O2O ven­ture re­veals change sweep­ing banks

China Daily (Hong Kong) - - BUSINESS - By WU YIYAO in Shang­hai wuyiyao@chi­nadaily.com.cn

Jiangsu Sun­ing Co Ltd, launched in mid-June, is China’s first pri­vate­sec­tor on­line-to-off­line or O2O bank. It sig­ni­fies one more business model in the boom­ing pri­vate-sec­tor bank­ing seg­ment.

Backed by Chi­nese re­tailer Sun­ing Com­merce Group Co Ltd, Jiangsu Sun­ing goes a step fur­ther than China’s pri­vate banks that were es­tab­lished over the past two years.

More than half of them fo­cus on busi­nesses driven by in­ter­net-based tech­nolo­gies like e-bank­ing. They in­clude Ten­cent-backed WeBank, Alibaba-backed MyBank, Xiaomibacked XW Bank, and Jilin Yil­ian Bank, which is af­fil­i­ated to Chi­nese on-de­mand local ser­vices gi­ant Meituan Dian­ping.

But it is Jiangsu Sun­ing alone that mar­ries tra­di­tional brick-and-mor­tar bank­ing with the dig­i­tal di­men­sion.

By June, more than 17 pri­vate banks were ap­proved by the au­thor­i­ties con­cerned. And 14 of them have started op­er­a­tions al­ready. More pri­vate banks are await­ing ap­provals, ac­cord­ing to the China Bank­ing Reg­u­la­tory Com­mis­sion.

“Many en­trepreneurs are in­spired by the launch of pri­vate banks, and are pre­par­ing to ap­ply to set up more pri­vate banks. In Shang­hai, a pri­vate bank will be set up in Zhang jiang, a high-tech in­dus­trial park. There will be another new bank in 2018,” said Zheng Yang, di­rec­tor of the Shang­hai Municipal Fi­nan­cial Ser­vice Of­fice.

“It is a great and im­por­tant de­ci­sion for the reg­u­la­tors con­cerned to open up the bank­ing sec­tor to pri­vate cap­i­tal. These banks are backed by pri­vate en­ter­prises that un­der­stand the needs of bor­row­ers. They un­der­stand that on­line bank­ing ser­vices will im­prove ef­fi­ciency, usher in in­clu­sive fi­nanc­ing. And in­ter­net-based tech­nolo­gies will also help smaller banks in risk man­age­ment,” said Li.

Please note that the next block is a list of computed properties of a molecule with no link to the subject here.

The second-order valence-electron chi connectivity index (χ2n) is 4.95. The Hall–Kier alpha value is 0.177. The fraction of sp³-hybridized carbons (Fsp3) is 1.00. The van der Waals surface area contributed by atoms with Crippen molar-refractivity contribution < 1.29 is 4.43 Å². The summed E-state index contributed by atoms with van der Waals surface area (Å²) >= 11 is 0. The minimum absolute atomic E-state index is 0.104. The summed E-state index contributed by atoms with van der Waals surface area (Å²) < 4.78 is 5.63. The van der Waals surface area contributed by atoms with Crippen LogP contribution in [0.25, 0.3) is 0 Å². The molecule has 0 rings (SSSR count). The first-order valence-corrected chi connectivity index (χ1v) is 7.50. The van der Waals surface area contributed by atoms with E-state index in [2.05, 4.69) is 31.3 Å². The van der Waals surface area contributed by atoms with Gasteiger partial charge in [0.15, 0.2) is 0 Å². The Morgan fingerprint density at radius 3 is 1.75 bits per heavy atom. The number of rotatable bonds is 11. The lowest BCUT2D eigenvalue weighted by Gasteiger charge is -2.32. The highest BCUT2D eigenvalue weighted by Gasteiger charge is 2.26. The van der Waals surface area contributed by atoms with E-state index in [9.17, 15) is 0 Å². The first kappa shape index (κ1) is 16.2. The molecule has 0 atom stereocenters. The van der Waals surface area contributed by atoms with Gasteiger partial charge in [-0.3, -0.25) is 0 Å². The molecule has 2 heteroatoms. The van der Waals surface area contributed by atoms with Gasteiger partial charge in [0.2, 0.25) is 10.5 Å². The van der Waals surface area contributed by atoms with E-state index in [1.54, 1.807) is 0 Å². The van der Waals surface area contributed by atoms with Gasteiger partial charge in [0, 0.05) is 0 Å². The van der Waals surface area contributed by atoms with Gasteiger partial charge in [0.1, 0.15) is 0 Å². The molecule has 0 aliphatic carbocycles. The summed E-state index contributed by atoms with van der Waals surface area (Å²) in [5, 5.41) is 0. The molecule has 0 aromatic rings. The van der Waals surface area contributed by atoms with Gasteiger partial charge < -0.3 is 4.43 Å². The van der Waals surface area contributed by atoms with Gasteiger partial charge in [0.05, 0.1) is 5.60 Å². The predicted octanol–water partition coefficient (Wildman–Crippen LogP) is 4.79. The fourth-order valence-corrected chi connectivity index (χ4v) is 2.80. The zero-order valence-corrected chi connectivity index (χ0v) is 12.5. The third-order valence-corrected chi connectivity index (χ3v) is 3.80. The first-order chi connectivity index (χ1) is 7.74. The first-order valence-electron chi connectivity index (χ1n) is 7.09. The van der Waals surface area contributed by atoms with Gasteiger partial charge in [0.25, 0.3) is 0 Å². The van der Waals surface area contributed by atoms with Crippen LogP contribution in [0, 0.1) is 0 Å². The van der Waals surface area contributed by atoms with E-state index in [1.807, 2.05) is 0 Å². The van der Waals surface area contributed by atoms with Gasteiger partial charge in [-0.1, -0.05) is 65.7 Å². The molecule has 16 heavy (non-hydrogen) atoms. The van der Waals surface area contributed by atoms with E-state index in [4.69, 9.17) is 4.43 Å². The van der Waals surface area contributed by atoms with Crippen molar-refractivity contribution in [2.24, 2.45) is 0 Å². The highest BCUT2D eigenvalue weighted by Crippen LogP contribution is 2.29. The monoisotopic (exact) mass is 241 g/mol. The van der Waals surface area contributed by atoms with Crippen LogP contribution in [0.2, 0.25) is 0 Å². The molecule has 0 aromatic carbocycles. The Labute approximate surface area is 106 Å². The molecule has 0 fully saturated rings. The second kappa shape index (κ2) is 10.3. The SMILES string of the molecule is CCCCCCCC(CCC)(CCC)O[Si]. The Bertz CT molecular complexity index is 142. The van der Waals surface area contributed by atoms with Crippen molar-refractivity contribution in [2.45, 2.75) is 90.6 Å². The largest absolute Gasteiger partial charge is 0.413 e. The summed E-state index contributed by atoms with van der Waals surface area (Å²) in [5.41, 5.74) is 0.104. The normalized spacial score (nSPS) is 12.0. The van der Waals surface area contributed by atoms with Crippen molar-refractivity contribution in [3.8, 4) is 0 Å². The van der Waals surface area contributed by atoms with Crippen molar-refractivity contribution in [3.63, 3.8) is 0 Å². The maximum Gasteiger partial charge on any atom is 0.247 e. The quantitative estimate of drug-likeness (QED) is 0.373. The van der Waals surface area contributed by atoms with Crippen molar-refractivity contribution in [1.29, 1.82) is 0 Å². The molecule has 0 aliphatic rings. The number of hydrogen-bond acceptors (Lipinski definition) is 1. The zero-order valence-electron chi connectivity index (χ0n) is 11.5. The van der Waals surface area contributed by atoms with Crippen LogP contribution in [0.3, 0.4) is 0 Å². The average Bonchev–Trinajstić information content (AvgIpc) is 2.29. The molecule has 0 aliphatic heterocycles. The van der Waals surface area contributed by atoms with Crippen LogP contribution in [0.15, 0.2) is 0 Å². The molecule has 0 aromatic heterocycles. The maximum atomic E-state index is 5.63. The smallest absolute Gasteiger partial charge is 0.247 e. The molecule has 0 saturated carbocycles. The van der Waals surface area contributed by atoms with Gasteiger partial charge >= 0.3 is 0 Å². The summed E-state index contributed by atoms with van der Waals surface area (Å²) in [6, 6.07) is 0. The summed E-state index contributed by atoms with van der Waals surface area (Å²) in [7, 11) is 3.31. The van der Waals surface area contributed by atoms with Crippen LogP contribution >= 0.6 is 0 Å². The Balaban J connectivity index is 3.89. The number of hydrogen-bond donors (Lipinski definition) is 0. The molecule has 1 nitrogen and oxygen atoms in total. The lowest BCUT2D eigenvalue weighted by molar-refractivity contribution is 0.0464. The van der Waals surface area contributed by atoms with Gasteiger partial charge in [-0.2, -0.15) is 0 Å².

Xie Qiang, deputy head of Shang­hai Huarui Bank, the first pri­vate bank in the metro, said the bank has

Many en­trepreneurs are ... pre­par­ing to ap­ply to set up more pri­vate banks.” Zheng Yang, di­rec­tor of the Shang­hai Municipal Fi­nan­cial Ser­vice Of­fice

been ap­ply­ing in­ter­net-based tech­nolo­gies to its risk man­age­ment func­tions, which speeds up lend­ing to high-tech star­tups.

The bank launched an on­line fi­nanc­ing sys­tem for high-tech star­tups in Septem­ber last year, en­abling bor­row­ers to ap­ply for loans on­line. The lender is able to ver­ify prospec­tive bor­row­ers’ cre­den­tials, needs and other as­pects like fi­nan­cial ca­pac­ity and growth po­ten­tial, and then de­cide if it is pru­dent to ex­tend a loan.

By the end of last year, the bank had no non-per­form­ing loans at all, said Xie.

Smaller banks in China need to di­ver­sify their busi­nesses and find suit­able niches to spe­cial­ize in, said an­a­lysts.

Over­all, the bank­ing sec­tor’s prof­itabil­ity is un­der pres­sure as the mar­ket is ex­pe­ri­enc­ing a se­ries of delever­ag­ing re­forms for a long-term, healthy and sta­ble de­vel­op­ment.

Liq­uid­ity has also weak­ened among smaller banks and their busi­nesses are im­pacted by shrink­ing mar­gins as fi­nanc­ing costs rise, ac­cord­ing to a re­search note by Moody’s In­vestors Ser­vice.

“For pri­vate banks, it is im­por­tant to grow in dif­fer­en­ti­ated mod­els. The banks can take ad­van­tage of their back­ers’ own re­sources, and can fo­cus on a theme, be it a sup­ply chain fi­nanc­ing for a spe­cific sec­tor, or serv­ing in­dus­tries in a clus­ter within a spe­cific re­gion, or serv­ing a par­tic­u­lar group of clients, such as startup en­trepreneurs,” China Galaxy Se­cu­ri­ties said in a re­search note.

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